Yes I know I’m punching below the belt but what is the real motivation behind these grand services? Are they provided in good faith to the millions of Syrian consumers with petty dreams of big screen television sets and portable computers or to the VIP clients, the importers of these consumer products? Let’s not kid ourselves, Syrian private banks are segregated institutions with long lines of lowly customers waiting for the next available teller and posh offices for the distingué clientele. The lines and the tellers are a front, a money-making one for sure, but it takes too much valuable real estate. Make the waiting area as small and intimidating as possible, populate the desks with unsmiling and unfriendly faces, hire a security prick with a bullying stare and here you have it ladies and gentlemen, the proverbial Syrian private bank. The LCD screens and laptops, in addition to fattening the bank accounts of the monopolist importers, are useful PR gimmicks too. Oh, give me a break and stop whining, an erudite reader might interject, banks are like this all over the world and not only in Syria. Well they are, but the point is that in Syria the private banks are serving the top 1% (in term of wealth) of the population. For all the rest, for the remnants of a once thriving and formidable middle class and for the poor masses, private banks are nothing but groveling and corrupt business outfits. That being said and out of the way, a few private bank managers are among my good friends. My verbal barrage was never against any person or persons employed in the banking industry but rather against the conceptual framework behind their debauched economic raison d'être in a country like Syria or anywhere else where the “social” price behind the board members’ profits is unacceptably too high.
From private banks to private schools the picture remains as bleak as ever. The mere fact that government owned banks and schools offered inferior services and education is not a license for these private institutions to be mediocre and ineffectual. Since free market economists are trying to convince us that highly-paid bankers are as hard to find as rocket scientists or brain surgeons what about school teachers? There are plenty of those around, aren’t there? From Algeria to Oman Syrian teachers have always been on the forefront of education in the Arab world. There are private schools and universities popping up everywhere in Syria now and charging premium tuitions (let’s not talk numbers). They could, if they wanted to, recruit and hire these highly skilled teachers and professors. They could lure them into leaving high schools in Saudi Arabia and colleges in the United States and bring them back to their own country to teach in style and dignity. Private schools are offering obscenely low wages, lower still than the government, and hiring inexperienced green teachers to save money and increase their profits. Private universities continue to enlist the part-time services of local PhD’s already employed by the state universities because they are required to have them on their faculty roster by the Ministry of Higher Education while throwing the bulk of the actual instruction on Master’s degree holders because they cost even less.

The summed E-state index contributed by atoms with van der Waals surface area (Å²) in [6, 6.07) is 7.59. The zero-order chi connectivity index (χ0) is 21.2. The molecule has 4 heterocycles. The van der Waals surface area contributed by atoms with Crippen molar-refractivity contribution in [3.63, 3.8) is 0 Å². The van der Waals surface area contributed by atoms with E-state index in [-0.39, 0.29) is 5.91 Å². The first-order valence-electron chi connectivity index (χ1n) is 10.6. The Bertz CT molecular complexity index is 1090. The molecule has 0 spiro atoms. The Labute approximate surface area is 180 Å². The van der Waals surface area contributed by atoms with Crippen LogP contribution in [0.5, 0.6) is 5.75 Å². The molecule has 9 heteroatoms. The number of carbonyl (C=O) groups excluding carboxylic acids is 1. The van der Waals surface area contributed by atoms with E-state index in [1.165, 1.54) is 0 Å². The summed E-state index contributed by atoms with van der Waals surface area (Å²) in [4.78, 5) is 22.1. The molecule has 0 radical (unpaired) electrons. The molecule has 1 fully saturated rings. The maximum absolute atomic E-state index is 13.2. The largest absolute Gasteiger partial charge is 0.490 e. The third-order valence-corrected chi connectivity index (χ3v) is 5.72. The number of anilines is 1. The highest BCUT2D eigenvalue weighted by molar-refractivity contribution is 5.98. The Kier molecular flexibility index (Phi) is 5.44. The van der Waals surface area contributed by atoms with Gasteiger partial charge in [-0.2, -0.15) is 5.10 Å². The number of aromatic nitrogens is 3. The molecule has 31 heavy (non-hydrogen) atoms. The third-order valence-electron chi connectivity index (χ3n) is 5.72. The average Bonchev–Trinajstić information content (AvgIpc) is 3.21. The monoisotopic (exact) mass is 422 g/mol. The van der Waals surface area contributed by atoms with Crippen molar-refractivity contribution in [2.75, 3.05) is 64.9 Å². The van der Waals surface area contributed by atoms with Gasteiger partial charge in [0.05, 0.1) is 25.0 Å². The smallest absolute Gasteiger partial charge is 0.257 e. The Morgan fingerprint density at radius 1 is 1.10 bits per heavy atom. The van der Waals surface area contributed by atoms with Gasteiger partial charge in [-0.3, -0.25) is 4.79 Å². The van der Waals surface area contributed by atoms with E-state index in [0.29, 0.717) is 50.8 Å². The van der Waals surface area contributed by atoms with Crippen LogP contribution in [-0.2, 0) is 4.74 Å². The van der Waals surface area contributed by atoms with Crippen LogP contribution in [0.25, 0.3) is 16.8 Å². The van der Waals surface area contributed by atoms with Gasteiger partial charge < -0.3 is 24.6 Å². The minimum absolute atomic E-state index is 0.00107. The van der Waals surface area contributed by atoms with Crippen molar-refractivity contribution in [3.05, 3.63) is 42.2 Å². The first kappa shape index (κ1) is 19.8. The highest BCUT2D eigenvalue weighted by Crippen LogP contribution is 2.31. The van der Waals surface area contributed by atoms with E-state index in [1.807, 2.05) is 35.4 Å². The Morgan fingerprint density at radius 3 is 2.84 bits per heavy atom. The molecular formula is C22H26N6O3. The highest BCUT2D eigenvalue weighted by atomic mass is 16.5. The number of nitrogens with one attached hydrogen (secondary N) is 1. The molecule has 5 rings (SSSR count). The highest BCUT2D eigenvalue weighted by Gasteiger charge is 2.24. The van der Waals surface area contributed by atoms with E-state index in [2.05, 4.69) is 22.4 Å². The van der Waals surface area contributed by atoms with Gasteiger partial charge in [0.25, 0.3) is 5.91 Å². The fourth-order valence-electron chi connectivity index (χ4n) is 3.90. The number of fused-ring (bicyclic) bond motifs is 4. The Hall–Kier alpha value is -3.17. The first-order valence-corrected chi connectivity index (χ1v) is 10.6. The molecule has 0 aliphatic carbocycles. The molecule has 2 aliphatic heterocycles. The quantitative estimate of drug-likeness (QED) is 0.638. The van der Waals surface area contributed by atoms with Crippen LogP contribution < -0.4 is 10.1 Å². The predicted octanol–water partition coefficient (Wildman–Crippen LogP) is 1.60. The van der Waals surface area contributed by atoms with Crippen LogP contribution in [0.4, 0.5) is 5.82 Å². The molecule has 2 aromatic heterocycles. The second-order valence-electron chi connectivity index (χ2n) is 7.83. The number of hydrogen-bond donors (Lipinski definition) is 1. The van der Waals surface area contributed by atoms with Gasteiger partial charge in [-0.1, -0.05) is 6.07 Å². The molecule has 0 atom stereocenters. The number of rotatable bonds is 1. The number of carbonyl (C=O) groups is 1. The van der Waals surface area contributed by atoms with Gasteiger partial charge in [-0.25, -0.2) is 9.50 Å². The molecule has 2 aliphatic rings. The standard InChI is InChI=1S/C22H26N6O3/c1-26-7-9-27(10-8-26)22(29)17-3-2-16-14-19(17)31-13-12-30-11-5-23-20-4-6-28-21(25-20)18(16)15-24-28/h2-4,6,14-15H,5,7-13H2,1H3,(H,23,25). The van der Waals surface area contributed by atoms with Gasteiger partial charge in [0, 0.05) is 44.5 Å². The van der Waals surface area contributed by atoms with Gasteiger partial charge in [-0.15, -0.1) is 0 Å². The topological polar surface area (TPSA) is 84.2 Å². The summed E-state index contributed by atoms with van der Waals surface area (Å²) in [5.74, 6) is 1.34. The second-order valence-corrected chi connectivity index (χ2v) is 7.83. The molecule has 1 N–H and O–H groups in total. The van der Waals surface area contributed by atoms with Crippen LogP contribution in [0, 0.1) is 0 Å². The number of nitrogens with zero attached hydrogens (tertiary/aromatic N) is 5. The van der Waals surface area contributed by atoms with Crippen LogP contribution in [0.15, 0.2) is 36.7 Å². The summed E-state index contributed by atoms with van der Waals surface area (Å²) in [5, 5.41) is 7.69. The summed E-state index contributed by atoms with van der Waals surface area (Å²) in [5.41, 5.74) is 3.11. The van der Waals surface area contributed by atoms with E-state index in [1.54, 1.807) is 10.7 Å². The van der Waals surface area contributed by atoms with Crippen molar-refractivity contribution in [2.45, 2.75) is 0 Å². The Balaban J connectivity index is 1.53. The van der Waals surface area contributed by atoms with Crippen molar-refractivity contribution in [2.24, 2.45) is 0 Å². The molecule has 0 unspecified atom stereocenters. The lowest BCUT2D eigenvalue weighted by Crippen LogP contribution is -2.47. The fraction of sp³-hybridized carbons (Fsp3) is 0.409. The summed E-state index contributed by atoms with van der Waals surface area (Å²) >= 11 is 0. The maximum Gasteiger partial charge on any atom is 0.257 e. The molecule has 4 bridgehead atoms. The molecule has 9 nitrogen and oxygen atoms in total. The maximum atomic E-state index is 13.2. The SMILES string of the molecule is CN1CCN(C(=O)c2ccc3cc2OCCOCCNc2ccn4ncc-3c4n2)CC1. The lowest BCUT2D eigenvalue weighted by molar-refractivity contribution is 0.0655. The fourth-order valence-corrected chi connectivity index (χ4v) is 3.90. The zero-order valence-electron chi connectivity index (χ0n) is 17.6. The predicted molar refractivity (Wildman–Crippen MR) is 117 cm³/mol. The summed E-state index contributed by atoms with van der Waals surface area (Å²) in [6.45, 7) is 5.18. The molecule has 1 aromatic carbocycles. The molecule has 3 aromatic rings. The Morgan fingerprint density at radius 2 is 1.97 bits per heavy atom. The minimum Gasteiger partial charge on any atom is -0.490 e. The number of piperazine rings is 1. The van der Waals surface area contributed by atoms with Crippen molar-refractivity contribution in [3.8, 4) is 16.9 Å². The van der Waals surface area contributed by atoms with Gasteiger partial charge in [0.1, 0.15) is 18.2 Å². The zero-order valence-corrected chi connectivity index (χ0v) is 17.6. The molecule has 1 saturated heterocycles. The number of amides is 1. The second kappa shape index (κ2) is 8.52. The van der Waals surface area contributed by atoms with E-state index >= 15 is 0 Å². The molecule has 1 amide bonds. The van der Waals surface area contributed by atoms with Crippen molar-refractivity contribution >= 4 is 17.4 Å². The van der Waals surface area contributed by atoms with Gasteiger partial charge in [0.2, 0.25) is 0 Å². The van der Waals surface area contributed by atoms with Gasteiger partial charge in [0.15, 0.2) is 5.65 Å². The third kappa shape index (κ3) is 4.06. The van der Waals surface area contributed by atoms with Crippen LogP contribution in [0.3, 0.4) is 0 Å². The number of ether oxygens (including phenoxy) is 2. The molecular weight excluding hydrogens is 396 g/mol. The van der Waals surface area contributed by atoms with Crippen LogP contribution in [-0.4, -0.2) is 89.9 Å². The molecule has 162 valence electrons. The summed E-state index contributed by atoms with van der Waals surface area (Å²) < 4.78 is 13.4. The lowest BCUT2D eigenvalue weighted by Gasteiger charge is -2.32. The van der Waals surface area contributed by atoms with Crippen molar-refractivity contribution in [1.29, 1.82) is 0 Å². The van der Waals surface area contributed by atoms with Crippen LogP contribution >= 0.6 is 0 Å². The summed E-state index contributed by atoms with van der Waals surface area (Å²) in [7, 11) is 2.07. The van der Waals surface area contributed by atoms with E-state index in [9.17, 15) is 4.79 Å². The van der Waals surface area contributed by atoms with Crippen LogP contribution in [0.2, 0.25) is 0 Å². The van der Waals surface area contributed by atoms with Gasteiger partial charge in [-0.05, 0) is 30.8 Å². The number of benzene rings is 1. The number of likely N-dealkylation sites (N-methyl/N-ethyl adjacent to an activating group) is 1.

Once we realize that the board members of private banks in Syria, the founders of private schools, the board of trustees of private universities, the importers of consumer products, the sole agents for various brands of automobiles and the filthy rich merchants (new and old) are the same people we begin to understand the Syrian economic reform’s failings in a crystal clear way. The Syrian economy is driven by an avaricious elite, say the top three or four hundreds big names of the private sector. All the government can ever do is attempt to impose a speed limit in order to reduce the number of casualties. I leave it to the experts to evaluate government performance but for one who has been living in Syria for the last 24 years I can only state the obvious. We moved from bad to worse socially and economically. The poor are poorer and more numerous. The rich are richer and fewer. The Syrian private sector is indeed a socioeconomic farce.